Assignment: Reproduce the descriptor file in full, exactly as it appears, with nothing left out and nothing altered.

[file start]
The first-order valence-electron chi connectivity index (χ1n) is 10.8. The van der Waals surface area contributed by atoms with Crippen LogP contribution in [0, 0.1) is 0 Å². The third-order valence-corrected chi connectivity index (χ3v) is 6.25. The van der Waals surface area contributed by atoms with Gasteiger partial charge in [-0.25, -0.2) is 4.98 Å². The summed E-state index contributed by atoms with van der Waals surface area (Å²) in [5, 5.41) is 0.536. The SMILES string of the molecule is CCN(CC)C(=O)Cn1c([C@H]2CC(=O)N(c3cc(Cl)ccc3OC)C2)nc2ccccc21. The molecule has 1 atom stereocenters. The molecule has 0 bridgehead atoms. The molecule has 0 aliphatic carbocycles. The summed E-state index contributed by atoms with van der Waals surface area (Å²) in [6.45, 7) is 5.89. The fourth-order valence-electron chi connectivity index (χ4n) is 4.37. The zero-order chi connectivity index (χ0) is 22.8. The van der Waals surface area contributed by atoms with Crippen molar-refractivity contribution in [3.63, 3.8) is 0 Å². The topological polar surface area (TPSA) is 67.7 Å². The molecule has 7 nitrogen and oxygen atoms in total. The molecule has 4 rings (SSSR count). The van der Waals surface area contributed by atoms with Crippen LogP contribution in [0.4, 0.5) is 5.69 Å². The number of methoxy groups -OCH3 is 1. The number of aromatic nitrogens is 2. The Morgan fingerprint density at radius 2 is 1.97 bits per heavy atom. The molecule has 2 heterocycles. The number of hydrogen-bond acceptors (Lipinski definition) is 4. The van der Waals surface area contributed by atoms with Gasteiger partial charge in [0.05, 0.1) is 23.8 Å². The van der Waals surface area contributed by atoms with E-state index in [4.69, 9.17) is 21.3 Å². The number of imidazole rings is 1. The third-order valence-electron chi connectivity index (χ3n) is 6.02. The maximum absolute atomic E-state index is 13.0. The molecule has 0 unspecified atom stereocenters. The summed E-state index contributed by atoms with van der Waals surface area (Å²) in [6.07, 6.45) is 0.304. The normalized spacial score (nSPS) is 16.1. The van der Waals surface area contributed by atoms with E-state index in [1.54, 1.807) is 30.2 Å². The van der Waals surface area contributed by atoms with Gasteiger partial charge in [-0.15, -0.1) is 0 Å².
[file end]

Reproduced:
The first-order valence-electron chi connectivity index (χ1n) is 10.8. The van der Waals surface area contributed by atoms with Crippen LogP contribution in [0, 0.1) is 0 Å². The third-order valence-corrected chi connectivity index (χ3v) is 6.25. The van der Waals surface area contributed by atoms with Gasteiger partial charge in [-0.25, -0.2) is 4.98 Å². The summed E-state index contributed by atoms with van der Waals surface area (Å²) in [5, 5.41) is 0.536. The SMILES string of the molecule is CCN(CC)C(=O)Cn1c([C@H]2CC(=O)N(c3cc(Cl)ccc3OC)C2)nc2ccccc21. The molecule has 1 atom stereocenters. The molecule has 0 bridgehead atoms. The molecule has 0 aliphatic carbocycles. The summed E-state index contributed by atoms with van der Waals surface area (Å²) in [6.45, 7) is 5.89. The fourth-order valence-electron chi connectivity index (χ4n) is 4.37. The zero-order chi connectivity index (χ0) is 22.8. The van der Waals surface area contributed by atoms with Crippen molar-refractivity contribution in [3.63, 3.8) is 0 Å². The topological polar surface area (TPSA) is 67.7 Å². The molecule has 7 nitrogen and oxygen atoms in total. The molecule has 4 rings (SSSR count). The van der Waals surface area contributed by atoms with Crippen LogP contribution in [0.4, 0.5) is 5.69 Å². The number of methoxy groups -OCH3 is 1. The number of aromatic nitrogens is 2. The Morgan fingerprint density at radius 2 is 1.97 bits per heavy atom. The molecule has 2 heterocycles. The number of hydrogen-bond acceptors (Lipinski definition) is 4. The van der Waals surface area contributed by atoms with Gasteiger partial charge in [0.05, 0.1) is 23.8 Å². The van der Waals surface area contributed by atoms with E-state index in [4.69, 9.17) is 21.3 Å². The number of imidazole rings is 1. The third-order valence-electron chi connectivity index (χ3n) is 6.02. The maximum absolute atomic E-state index is 13.0. The molecule has 0 unspecified atom stereocenters. The summed E-state index contributed by atoms with van der Waals surface area (Å²) in [6.07, 6.45) is 0.304. The normalized spacial score (nSPS) is 16.1. The van der Waals surface area contributed by atoms with E-state index in [1.54, 1.807) is 30.2 Å². The van der Waals surface area contributed by atoms with Gasteiger partial charge in [-0.15, -0.1) is 0 Å².